National Geographic : 1964 Jan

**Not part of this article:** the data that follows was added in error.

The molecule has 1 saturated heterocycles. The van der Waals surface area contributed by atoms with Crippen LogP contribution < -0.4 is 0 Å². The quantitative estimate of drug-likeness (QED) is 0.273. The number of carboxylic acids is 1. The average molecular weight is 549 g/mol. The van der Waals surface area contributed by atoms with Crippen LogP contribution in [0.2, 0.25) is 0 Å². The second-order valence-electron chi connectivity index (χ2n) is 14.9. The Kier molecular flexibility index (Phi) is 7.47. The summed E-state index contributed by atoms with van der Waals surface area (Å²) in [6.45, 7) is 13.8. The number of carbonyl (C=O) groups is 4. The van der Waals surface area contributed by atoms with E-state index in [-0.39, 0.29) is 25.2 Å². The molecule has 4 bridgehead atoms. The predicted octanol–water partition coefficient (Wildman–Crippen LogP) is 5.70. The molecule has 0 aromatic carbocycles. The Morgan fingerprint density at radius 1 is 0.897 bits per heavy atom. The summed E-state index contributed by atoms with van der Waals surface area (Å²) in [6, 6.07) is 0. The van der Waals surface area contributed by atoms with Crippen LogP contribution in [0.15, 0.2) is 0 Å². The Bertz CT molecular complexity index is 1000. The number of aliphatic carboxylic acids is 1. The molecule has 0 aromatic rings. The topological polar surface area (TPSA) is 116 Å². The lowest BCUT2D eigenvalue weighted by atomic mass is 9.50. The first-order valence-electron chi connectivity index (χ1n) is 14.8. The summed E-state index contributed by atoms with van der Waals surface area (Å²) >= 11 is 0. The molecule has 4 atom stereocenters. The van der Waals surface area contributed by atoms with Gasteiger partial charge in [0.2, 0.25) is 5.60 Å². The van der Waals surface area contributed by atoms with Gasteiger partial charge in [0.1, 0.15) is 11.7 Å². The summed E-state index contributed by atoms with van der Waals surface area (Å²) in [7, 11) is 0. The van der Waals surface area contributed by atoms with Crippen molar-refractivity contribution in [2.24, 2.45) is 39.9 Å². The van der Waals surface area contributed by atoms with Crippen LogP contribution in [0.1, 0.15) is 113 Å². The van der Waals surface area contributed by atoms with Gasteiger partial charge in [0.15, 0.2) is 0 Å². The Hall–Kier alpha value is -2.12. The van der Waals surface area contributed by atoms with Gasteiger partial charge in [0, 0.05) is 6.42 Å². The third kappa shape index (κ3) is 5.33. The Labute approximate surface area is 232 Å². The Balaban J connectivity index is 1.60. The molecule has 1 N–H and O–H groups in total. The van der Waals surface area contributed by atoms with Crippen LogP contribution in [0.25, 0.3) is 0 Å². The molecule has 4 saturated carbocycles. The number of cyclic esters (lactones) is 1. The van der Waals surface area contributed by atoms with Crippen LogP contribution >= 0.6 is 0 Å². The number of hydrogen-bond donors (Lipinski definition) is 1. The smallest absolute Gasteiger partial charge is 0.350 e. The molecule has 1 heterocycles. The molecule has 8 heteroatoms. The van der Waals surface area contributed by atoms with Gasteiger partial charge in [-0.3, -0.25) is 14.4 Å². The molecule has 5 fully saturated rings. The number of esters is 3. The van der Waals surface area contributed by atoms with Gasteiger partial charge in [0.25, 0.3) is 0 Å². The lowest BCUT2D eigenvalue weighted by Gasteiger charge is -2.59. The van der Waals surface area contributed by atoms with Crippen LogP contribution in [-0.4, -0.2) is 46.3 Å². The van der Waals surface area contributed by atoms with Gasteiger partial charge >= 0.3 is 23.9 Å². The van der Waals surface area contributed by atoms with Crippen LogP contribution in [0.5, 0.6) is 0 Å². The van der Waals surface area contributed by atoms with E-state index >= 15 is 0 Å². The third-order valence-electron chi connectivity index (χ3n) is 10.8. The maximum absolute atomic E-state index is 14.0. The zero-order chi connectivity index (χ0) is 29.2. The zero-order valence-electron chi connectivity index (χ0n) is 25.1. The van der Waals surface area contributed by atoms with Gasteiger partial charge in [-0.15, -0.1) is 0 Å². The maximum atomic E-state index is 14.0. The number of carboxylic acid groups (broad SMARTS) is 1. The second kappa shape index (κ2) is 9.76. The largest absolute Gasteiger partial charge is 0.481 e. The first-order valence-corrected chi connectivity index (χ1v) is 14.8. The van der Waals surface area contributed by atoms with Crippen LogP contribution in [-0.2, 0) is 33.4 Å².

The 17th Amendment made a basic change in the electoral process. In providing for di rect elections of Senators, instead of by the vote of state legislatures, it gave the people a far greater voice in their Government than the Constitutional fathers had ever envi sioned for them. Vinson Sets House Record-49 Years Last fall another veteran, Carl Vinson of Georgia, topped even the Rayburn record of service in the House, achieving 49 years. As chairman of its military committees for 30 years, Mr. Vinson has had a major role in raising and keeping U. S. military power at unprecedented peacetime levels. He shared in the labors and debates of the historic Con gresses that declared American entry into two World Wars; that ushered national prohibition in-and out; that voted New Deal innovations. He has seen the legislative process grow increasingly complex, he told me, as issues of the roaring twenties and depressed thirties gave way, in the forties, fifties, and sixties, to problems of atomic power, cold war, space flights, and civil rights. "To me, the two most notable events of that time," Mr. Vinson said, "were the declaration of World War I, and giving women the vote. "The war changed the course of American foreign relations, and pushed the country into tremendous economic and technical develop ment. As for the ladies, I recall how they pa raded and demonstrated. It caused a lot of excitement on the Hill. But the women were determined. A good thing, too. The suffrage act was fine legislation." As we sat in the House Restaurant, a small boy from Georgia came up for the Congress man's autograph. "Visitors find a changed Congress today," Mr. Vinson said after the boy left with his signed menu. "The average Member is young er now, and more casual. Fifty years ago, the Tobacco leaves adorn a capital in the Senate Small Rotunda (opposite). The designer, architect Benjamin Latrobe, also created a cornstalk col umn to honor New World products. Lincoln's Catafalque Lies in Washington's Unused Tomb On this black-draped platform have rested the coffins of all who have lain in state in the Capitol, begin ning with the Civil War President. Among those mourned: Garfield, Mc Kinley, Admiral Dewey, Pershing, the Unknowns of the World Wars and Korea, and a father and son, William Howard and Robert A. Taft. Congress planned the tomb for Washington, but heirs, heeding his will, kept the body at Mount Vernon.